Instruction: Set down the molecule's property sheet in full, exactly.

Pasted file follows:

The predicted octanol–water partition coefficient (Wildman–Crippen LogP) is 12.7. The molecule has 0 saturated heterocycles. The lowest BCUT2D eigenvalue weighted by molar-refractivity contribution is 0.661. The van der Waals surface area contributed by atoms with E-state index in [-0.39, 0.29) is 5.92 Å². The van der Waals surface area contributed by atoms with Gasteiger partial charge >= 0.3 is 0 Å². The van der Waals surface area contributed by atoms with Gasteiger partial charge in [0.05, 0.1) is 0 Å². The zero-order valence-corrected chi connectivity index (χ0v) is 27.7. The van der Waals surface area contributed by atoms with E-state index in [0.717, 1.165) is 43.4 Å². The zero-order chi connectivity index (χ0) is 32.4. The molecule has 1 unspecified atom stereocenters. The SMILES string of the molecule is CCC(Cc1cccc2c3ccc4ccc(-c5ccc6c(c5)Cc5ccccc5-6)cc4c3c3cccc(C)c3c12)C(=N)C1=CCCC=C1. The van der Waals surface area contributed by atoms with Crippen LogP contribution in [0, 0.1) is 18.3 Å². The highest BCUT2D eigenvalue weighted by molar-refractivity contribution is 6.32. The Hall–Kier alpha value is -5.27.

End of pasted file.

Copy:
The predicted octanol–water partition coefficient (Wildman–Crippen LogP) is 12.7. The molecule has 0 saturated heterocycles. The lowest BCUT2D eigenvalue weighted by molar-refractivity contribution is 0.661. The van der Waals surface area contributed by atoms with E-state index in [-0.39, 0.29) is 5.92 Å². The van der Waals surface area contributed by atoms with Gasteiger partial charge >= 0.3 is 0 Å². The van der Waals surface area contributed by atoms with Gasteiger partial charge in [0.05, 0.1) is 0 Å². The zero-order valence-corrected chi connectivity index (χ0v) is 27.7. The van der Waals surface area contributed by atoms with E-state index in [0.717, 1.165) is 43.4 Å². The zero-order chi connectivity index (χ0) is 32.4. The molecule has 1 unspecified atom stereocenters. The SMILES string of the molecule is CCC(Cc1cccc2c3ccc4ccc(-c5ccc6c(c5)Cc5ccccc5-6)cc4c3c3cccc(C)c3c12)C(=N)C1=CCCC=C1. The van der Waals surface area contributed by atoms with Crippen LogP contribution in [0, 0.1) is 18.3 Å². The highest BCUT2D eigenvalue weighted by molar-refractivity contribution is 6.32. The Hall–Kier alpha value is -5.27.